Although heat is part of the name, you can use a heat pump for cooling. It works by transferring heat instead of generating it (unlike furnaces) which is why it also is used as a two way appliance. It's true that heat pumps can be very efficient, but most air conditioners are about equal in terms of their efficiency. Just look at these two top of the line cooling systems from Lennox.
XC25 Air Conditioner
up to 26 SEER
ENERGY STAR® Qualified
XP25 Heat Pump
up to 23.5 SEER
up to 10.2 HSPF
ENERGY STAR® Qualified
What is SEER and HSPF?
SEER is an efficiency rating for air conditioning systems, and the larger the number, the cheaper it is to operate. The difference between 23.5 and 26 is not astounding however, and the efficiency differs depending on the model. On the other hand, HSPF is a different standard that stands for "heating seasonal performance factor" and is designed to grade heat pumps. It tells you how efficient the system is at heating. We can see from these examples by looking at the SEER rating, air conditioners are almost equal, if not a little better depending on the system you choose. The largest difference between them is that heat pumps can also warm up your home while an AC cannot.
Does climate matter for heat pumps?
Heat pumps are most effective in warm climates with mild winters, save for some integrated systems that use heat pumps as an auxiliary, such as with a geothermal system. We encourage you to consult with a NATE certified HVAC pro who has experience in your area before getting your heart set on a heat pump. If the equipment just isn't right for your area, you could have very high electric bills. Once the temperature gets too low, it's near impossible for the heat pump to draw heat out of the air and it may never warm your home to the temperature you set. This means you could start running your heat pump non-stop or switching on emergency heat 24/7 during colder months which drives your energy consumption up.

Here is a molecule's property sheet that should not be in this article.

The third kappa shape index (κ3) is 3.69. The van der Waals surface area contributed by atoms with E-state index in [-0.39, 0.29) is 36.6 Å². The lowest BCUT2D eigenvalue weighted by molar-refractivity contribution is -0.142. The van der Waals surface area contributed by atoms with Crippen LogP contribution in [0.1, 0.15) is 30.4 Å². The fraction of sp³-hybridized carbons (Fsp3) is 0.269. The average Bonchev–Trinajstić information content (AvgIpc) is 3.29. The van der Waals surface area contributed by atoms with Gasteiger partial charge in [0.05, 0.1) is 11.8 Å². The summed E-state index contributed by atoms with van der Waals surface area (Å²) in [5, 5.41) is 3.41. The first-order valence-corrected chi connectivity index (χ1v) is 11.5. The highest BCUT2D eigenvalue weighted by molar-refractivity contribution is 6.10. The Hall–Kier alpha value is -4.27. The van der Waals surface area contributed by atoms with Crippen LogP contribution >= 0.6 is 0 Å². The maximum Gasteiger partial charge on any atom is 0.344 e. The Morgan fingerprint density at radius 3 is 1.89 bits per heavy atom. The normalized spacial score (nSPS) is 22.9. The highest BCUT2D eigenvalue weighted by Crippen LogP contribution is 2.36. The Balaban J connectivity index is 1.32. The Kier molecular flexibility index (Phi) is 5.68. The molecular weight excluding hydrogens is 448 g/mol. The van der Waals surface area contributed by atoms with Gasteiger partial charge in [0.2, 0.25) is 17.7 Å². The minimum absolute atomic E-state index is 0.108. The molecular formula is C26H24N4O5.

How does a heat pump stack up against a furnace?
A furnace is a more robust heating system
and is essential for certain chillier climates. That’s because a heat pump has difficulty when the weather hits about 40 degrees Fahrenheit, or 4.4 degrees Celsius. As unusual as it sounds, during heating season, a heat pump is intended to pull heat from the air outside and use it to heat the inside air. Just because the air outside feels cold, there is still a sufficient amount of heat for the heat pump to work properly, but in exceptionally cold climates there is not enough heat available outside to heat the air inside to high enough temperatures needed to keep warm. So while a heat pump may work perfectly during the cooler temperatures for someone in Daytona Beach, someone living in upstate New York with a heat pump would probably also need a furnace for the more extreme temperatures. If freezing temperatures hit and you don’t have a furnace to take over, a heat pump could run for hours trying to keep your home warm enough.
How to achieve maximum efficiency with your heat pump
In some areas, heat pumps can be used with geothermal systems, and the heating source is better for the environment because it is not burning fossil fuels and, instead, uses the Earth’s native temperature to heat and cool. This is a great alternative for particular northern areas, but more land must be available in order to install the essential piping for a geothermal system.
Just what you needed – one more thing to think about when it comes to your home comfort; but, remember, it’s important to consider the pros and cons of each heating and cooling system so you don’t end up buying a system that turns off when extreme temperatures hit, or investing in additional systems when one would suffice.
If you can’t decide which system would best fit your needs, call Boehmers/Cronin Emery Service Experts to schedule
a no-charge in-home quote. We are here to answer any and all of your questions to ensure you make the right decision for your home.